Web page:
This October marks the 31st year that the Association for Training on Trauma and Attachment in Children (ATTACh) is hosting its annual conference (October 3-5, in Scottsdale, AZ). Looking back over three decades, one can’t help but be impressed by how far we have come in understanding attachment issues and supporting children and families who are struggling.

When Michael Orlans and I were building our practice and beginning to share our expertise in the treatment of attachment and trauma problems in the 1980s, we noticed significant gaps in the resources that were available to mental health and social service professionals, as well as parents. In discussing how to fill these holes with like-minded colleagues, the idea for an annual conference was born.

The ATTACh conference was founded with the mission of bringing together professionals, and – for the first time – parents from across North America and beyond to learn from one another and receive cutting-edge training from leaders in the field of trauma and attachment.

In fact, our main goals from 31 years ago still hold today:

1. Attachment between children and caregivers is basically the core of human development, and it was not getting the spotlight it deserved. So, we wanted an opportunity to focus on attachment-theory, research, education, therapy, and parent training.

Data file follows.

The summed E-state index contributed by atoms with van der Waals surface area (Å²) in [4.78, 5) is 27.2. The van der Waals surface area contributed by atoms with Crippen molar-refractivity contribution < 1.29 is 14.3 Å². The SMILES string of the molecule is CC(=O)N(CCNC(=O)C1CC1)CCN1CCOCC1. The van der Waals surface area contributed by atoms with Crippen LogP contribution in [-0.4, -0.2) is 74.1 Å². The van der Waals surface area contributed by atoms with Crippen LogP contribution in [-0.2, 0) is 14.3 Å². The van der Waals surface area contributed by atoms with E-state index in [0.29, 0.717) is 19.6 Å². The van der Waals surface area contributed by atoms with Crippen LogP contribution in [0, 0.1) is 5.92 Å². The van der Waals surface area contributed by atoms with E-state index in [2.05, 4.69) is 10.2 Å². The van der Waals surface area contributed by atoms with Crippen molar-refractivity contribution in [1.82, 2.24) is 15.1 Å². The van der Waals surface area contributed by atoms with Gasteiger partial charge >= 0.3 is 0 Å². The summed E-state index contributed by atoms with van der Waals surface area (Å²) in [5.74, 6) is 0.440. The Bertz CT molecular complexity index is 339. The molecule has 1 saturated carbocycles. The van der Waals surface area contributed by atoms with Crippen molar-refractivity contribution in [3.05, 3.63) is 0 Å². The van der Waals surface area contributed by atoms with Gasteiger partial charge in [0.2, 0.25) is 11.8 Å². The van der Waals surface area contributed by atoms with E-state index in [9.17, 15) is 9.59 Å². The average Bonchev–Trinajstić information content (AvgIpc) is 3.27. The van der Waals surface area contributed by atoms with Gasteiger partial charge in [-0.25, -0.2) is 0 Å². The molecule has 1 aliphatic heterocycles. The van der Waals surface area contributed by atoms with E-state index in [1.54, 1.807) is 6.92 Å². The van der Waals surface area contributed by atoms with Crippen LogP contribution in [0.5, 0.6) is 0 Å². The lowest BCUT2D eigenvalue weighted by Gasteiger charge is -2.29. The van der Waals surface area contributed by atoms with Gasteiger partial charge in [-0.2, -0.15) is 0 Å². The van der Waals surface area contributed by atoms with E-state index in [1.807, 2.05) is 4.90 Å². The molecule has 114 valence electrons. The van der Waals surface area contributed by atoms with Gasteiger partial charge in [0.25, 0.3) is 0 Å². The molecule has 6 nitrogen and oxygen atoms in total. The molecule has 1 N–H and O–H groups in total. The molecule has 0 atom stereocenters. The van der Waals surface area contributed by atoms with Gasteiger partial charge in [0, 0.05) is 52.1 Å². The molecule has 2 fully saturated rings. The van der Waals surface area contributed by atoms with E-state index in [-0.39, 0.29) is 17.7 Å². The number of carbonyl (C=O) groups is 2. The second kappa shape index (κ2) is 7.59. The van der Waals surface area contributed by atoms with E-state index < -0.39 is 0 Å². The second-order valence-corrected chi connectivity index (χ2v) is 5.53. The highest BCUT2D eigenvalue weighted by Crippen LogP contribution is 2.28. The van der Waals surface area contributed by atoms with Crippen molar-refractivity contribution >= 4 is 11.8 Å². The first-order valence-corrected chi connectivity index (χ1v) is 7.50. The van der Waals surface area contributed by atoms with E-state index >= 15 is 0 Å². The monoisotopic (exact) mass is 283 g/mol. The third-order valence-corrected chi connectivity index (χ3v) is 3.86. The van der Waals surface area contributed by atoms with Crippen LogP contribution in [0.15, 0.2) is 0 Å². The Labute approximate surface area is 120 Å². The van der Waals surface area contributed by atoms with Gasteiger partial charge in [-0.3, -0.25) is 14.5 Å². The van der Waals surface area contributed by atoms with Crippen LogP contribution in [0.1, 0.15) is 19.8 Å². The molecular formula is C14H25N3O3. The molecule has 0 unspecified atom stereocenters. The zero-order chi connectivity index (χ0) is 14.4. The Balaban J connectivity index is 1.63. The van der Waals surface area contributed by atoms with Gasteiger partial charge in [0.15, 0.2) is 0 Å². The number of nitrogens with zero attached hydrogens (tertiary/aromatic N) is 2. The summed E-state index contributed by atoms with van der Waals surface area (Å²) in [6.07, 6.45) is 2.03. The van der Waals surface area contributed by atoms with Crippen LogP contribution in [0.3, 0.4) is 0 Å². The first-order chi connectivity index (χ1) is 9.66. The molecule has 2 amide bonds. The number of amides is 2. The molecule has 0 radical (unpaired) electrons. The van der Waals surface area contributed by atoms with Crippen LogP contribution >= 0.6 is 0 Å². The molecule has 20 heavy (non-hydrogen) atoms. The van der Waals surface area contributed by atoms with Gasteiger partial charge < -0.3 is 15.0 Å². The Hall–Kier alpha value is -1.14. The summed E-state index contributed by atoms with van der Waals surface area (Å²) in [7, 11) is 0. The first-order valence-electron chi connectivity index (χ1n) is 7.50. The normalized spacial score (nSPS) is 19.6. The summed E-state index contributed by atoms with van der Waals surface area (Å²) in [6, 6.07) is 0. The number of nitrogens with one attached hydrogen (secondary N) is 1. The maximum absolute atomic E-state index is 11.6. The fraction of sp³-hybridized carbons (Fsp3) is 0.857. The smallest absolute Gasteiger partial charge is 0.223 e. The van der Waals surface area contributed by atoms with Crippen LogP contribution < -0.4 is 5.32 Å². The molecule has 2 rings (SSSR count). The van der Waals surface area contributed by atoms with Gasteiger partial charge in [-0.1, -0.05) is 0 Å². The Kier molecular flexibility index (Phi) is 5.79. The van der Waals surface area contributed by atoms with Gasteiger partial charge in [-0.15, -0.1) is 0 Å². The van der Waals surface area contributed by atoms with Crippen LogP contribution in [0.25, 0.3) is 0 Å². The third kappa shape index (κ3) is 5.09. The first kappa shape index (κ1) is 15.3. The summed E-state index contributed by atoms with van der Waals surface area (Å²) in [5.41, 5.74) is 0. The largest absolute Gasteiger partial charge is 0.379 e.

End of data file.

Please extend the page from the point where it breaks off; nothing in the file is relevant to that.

2. We wanted to emphasize family and community systems. Until then, the study of attachment focused on infants and children and the mother-baby relationship. The family system – including family dynamics, marital and co-parenting relationships, and adult attachment – were being ignored. There was also a lack of focus on the importance of how community systems affect attachment and families – including medical, mental health, child welfare, legal, school, and foster care systems.

3. In the 1980s, we were just beginning to understand how in-utero and early attachment experiences affect the wiring, architecture and biochemistry of the brain. We hoped that through this conference we could build on our understanding of the significance of interpersonal neurobiology.

4. Finally, and significantly, we saw that most of these types of conferences and organizations were professional. They only allowed mental health and social service professionals to participate. But we believed (and still do) that there is a need for communication and understanding between parents and professionals. Therefore, from the start, the conference was organized with parents and caregivers in mind.

I was honored to sponsor two conferences on attachment and trauma in 1988 and 1989 in Miami. To my surprise, 300 people attended the first and even more the second. Seeing the demand, we formed ATTACh during the second conference in 1989. Thirty-one years later, both the conference and the organization are as relevant as ever, helping both professionals and caregivers navigate the complex waters of treating attachment and trauma disorders.

Please join us October 3 – 5 in Scottsdale to build your knowledge and skills and benefit from the support of an incredible community of experts.

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For more information, do not hesitate to contact Evergreen Psychotherapy Center.